Anchorage skyline with mountains in the background

Anchorage: The Alaskan City With More Than 100 Languages

Lisa Maloney

Lisa Maloney

May 6, 2024

8 min read

Once a railroad camp on the shores of Ship Creek, Anchorage now holds almost 300,000 people, or nearly half of Alaska's entire population. However, people aren't the only ones living here: It’s also home to an estimated 300 bears, 2,000 moose, and innumerable salmon from all five species that inhabit Alaska. 

Anchorage embodies a casual Pacific Northwest vibe. No doubt, the city's down-to-earth and practical nature comes from the intersection of lots of green space in town, plentiful wildlife, giant swaths of wilderness right on the fringe of the city, and a wonderfully diverse population.

A cosmopolitan melting pot

A beautiful landscape of a lake with mountains in Anchorage

Visitors are often surprised to see just how diverse Alaska’s Indigenous population is. The Alaska Native Heritage Center in Anchorage (temporarily closed but reopening with renovations in May) is a great place to learn about the specialized technologies and cultures that Alaska Native peoples—including the Unangax̂ and Sugpiaq in the southwest, the Dena’ina (Athabascan) in central Alaska, and the Tlingit, Haida, and Ts’msyen (Tsimshian) in the southeast—developed to not only survive but thrive among the varied terrain, weather, and wildlife. Here, you can see cultural demonstrations, learn about Alaska Native history, and tour life-size recreations of traditional dwellings from Alaska’s various cultures.

Anchorage's own cultural roots run deep as well. The city is located in the homeland of the Dena'ina Athabascan people, and a growing number of ornamental—and educational—posts have been erected to celebrate that, each one giving the traditional name and background of the site. For example, at Westchester Lagoon—a popular nature spot in northwest Anchorage—you’ll find a “place-naming post” with information about the lagoon’s original name, “Chanshtnu,” meaning “grassy creek” in the local Dena’ina language. 

The city is a wonderfully diverse melting pot, with more than 100 languages spoken in its school districts. Anchorage's open-air markets and other summertime events, including live music in downtown parks, are all great places to witness that diversity.

Bullwinkle? Meet Buzzwinkle

A moose in Anchorage

Few stories exemplify just how closely Anchorage-ites live with wildlife as does the story of Buzzwinkle, an enormous bull moose that frequented downtown Anchorage in the early aughts. Buzzwinkle received his name from a local newspaper reporter after being found in the courtyard of a downtown martini bar, snookered on fermented crabapples he'd eaten off the ground, his massive antlers draped in string lights he'd accidentally snagged off some shrubs.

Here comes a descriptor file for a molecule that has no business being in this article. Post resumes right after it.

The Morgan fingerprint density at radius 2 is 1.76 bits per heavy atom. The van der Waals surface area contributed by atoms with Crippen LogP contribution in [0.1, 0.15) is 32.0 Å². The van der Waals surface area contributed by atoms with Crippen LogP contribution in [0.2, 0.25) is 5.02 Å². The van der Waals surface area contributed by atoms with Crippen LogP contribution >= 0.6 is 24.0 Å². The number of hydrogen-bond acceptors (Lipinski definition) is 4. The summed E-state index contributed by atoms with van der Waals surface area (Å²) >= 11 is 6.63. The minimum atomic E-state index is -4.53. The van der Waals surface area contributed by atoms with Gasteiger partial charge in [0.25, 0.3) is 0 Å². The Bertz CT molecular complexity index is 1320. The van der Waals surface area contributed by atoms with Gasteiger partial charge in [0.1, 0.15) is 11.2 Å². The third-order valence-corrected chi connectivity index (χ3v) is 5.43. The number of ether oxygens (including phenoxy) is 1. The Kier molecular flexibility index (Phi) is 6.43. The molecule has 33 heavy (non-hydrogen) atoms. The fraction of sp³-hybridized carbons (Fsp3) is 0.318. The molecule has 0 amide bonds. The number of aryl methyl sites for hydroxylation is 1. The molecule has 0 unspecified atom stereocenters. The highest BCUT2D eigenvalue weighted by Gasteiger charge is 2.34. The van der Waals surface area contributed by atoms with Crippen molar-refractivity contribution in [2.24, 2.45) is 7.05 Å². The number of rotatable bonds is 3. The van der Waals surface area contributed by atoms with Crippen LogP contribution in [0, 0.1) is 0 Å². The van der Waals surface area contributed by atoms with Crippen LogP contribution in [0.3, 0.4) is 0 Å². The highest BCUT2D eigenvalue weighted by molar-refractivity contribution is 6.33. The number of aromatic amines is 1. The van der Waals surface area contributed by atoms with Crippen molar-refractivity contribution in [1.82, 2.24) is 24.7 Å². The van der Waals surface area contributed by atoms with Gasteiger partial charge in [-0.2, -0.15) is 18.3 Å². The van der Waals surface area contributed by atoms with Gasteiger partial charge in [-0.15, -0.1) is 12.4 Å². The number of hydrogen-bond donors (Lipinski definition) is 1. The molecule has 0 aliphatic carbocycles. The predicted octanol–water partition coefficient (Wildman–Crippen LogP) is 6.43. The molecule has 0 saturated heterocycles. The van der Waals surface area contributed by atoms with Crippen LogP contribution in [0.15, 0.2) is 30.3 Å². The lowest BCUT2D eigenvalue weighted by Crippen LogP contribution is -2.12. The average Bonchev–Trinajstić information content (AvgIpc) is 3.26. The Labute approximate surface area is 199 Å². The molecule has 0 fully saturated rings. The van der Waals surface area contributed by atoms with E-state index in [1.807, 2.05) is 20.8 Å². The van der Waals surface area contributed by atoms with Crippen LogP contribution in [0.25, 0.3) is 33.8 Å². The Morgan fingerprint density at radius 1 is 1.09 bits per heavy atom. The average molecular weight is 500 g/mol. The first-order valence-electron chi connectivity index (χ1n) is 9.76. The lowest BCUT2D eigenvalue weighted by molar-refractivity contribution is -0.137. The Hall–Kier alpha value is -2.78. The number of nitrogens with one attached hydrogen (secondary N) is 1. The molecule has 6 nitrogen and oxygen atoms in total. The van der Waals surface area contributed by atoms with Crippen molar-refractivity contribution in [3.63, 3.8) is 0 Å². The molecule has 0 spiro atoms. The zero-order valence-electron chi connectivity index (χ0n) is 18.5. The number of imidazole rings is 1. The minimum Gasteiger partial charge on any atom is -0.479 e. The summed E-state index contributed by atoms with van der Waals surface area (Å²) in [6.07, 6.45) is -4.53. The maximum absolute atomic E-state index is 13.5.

Most of the local wildlife prefer to spend their time in Anchorage's plentiful green spaces, sometimes sharing the city's almost 300 miles of trails with humans out for a walk, run, or bike ride. Sober moose are a particularly common sight in Kincaid Park. Both brown and black bears live in the Anchorage bowl, and it's not unusual to see a bald eagle cruising the skies. Ravens are also common, and you might see red foxes, river otters, or beavers on any given day. And that's just within the city limits; hop on a train to Seward, and you can be out on a cruise to watch for whales, sea lions, and sea otters within just a few hours.

Exterior design by water

A glacier near Anchorage

Once upon a time about 17,000 years ago, glaciers ground across the Anchorage landscape, and you can still see signs of their passing. One sign is glacial erratics, or massive boulders seemingly dropped from the sky—often, those were carried along by a glacier before the boulder broke free or melted from the glacier and came to rest in its current position.

When exploring the mountains that surround Anchorage on three sides, keep an eye out for broad, flat valleys that look like a "U" in cross-section, ground into the shape by the weight of a passing glacier. To see a glacier still hard at work (and, if you’re lucky, a chunk of ice calving into the water), check out Portage Glacier, the closest freshwater glacier to Anchorage. Its Begich, Boggs Visitor Center is a 50-mile drive southeast of Anchorage, but in order to actually see the glacier, you’ll need to hop on the M/V Ptarmigan for a boat tour in the massive lake at the base of the glacier. (You can drive to board the boat near the visitor center, or book motorcoach transport along with your boat ticket.)